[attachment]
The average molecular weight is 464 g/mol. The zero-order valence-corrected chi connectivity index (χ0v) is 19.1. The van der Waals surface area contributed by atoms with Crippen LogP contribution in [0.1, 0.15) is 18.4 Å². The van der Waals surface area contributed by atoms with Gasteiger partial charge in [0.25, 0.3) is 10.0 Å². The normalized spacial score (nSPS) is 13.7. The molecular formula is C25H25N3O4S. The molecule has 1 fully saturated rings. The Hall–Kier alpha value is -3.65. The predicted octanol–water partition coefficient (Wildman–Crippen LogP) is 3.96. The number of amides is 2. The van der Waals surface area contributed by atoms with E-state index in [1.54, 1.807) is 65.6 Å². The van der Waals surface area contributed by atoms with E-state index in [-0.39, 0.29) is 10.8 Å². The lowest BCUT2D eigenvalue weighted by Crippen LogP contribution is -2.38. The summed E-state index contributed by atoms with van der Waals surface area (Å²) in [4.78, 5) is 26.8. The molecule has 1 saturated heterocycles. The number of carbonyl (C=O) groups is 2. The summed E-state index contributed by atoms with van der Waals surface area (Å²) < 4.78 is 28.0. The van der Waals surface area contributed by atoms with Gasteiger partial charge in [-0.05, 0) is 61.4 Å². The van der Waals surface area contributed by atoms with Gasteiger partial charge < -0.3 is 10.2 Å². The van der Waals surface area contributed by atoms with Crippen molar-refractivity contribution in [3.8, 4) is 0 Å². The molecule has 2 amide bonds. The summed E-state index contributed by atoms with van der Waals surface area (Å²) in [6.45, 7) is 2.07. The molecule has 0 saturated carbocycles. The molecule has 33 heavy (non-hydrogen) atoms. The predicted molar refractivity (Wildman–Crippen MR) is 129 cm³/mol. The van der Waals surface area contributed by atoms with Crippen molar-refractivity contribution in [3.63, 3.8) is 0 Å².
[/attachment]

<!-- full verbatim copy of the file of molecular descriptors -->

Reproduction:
The average molecular weight is 464 g/mol. The zero-order valence-corrected chi connectivity index (χ0v) is 19.1. The van der Waals surface area contributed by atoms with Crippen LogP contribution in [0.1, 0.15) is 18.4 Å². The van der Waals surface area contributed by atoms with Gasteiger partial charge in [0.25, 0.3) is 10.0 Å². The normalized spacial score (nSPS) is 13.7. The molecular formula is C25H25N3O4S. The molecule has 1 fully saturated rings. The Hall–Kier alpha value is -3.65. The predicted octanol–water partition coefficient (Wildman–Crippen LogP) is 3.96. The number of amides is 2. The van der Waals surface area contributed by atoms with E-state index in [1.54, 1.807) is 65.6 Å². The van der Waals surface area contributed by atoms with E-state index in [-0.39, 0.29) is 10.8 Å². The lowest BCUT2D eigenvalue weighted by Crippen LogP contribution is -2.38. The summed E-state index contributed by atoms with van der Waals surface area (Å²) in [4.78, 5) is 26.8. The molecule has 1 saturated heterocycles. The number of carbonyl (C=O) groups is 2. The summed E-state index contributed by atoms with van der Waals surface area (Å²) < 4.78 is 28.0. The van der Waals surface area contributed by atoms with Gasteiger partial charge in [-0.05, 0) is 61.4 Å². The van der Waals surface area contributed by atoms with Gasteiger partial charge < -0.3 is 10.2 Å². The van der Waals surface area contributed by atoms with Crippen molar-refractivity contribution in [3.8, 4) is 0 Å². The molecule has 2 amide bonds. The summed E-state index contributed by atoms with van der Waals surface area (Å²) in [6.45, 7) is 2.07. The molecule has 0 saturated carbocycles. The molecule has 33 heavy (non-hydrogen) atoms. The predicted molar refractivity (Wildman–Crippen MR) is 129 cm³/mol. The van der Waals surface area contributed by atoms with Crippen molar-refractivity contribution in [3.63, 3.8) is 0 Å².